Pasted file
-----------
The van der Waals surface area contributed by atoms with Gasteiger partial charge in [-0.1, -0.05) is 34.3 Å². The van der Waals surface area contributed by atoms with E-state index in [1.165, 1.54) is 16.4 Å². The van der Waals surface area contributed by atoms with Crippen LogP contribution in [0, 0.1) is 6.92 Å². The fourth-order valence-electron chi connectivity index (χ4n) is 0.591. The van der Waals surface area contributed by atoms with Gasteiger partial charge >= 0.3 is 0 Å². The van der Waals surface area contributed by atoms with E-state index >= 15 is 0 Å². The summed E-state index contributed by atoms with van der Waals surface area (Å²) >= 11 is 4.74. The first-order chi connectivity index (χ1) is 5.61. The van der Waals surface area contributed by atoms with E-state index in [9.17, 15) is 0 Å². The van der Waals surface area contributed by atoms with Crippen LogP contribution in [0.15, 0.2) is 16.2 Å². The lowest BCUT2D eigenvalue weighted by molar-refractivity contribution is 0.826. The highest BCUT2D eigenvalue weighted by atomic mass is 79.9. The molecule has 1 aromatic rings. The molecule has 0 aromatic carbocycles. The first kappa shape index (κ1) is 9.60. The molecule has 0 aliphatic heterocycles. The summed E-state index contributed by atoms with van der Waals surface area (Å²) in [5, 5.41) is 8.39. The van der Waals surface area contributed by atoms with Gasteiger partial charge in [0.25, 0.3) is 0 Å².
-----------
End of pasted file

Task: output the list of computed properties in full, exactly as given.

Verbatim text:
The van der Waals surface area contributed by atoms with Gasteiger partial charge in [-0.1, -0.05) is 34.3 Å². The van der Waals surface area contributed by atoms with E-state index in [1.165, 1.54) is 16.4 Å². The van der Waals surface area contributed by atoms with Crippen LogP contribution in [0, 0.1) is 6.92 Å². The fourth-order valence-electron chi connectivity index (χ4n) is 0.591. The van der Waals surface area contributed by atoms with Gasteiger partial charge >= 0.3 is 0 Å². The van der Waals surface area contributed by atoms with E-state index >= 15 is 0 Å². The summed E-state index contributed by atoms with van der Waals surface area (Å²) >= 11 is 4.74. The first-order chi connectivity index (χ1) is 5.61. The van der Waals surface area contributed by atoms with E-state index in [9.17, 15) is 0 Å². The van der Waals surface area contributed by atoms with Crippen LogP contribution in [0.15, 0.2) is 16.2 Å². The lowest BCUT2D eigenvalue weighted by molar-refractivity contribution is 0.826. The highest BCUT2D eigenvalue weighted by atomic mass is 79.9. The molecule has 1 aromatic rings. The molecule has 0 aromatic carbocycles. The first kappa shape index (κ1) is 9.60. The molecule has 0 aliphatic heterocycles. The summed E-state index contributed by atoms with van der Waals surface area (Å²) in [5, 5.41) is 8.39. The van der Waals surface area contributed by atoms with Gasteiger partial charge in [0.25, 0.3) is 0 Å².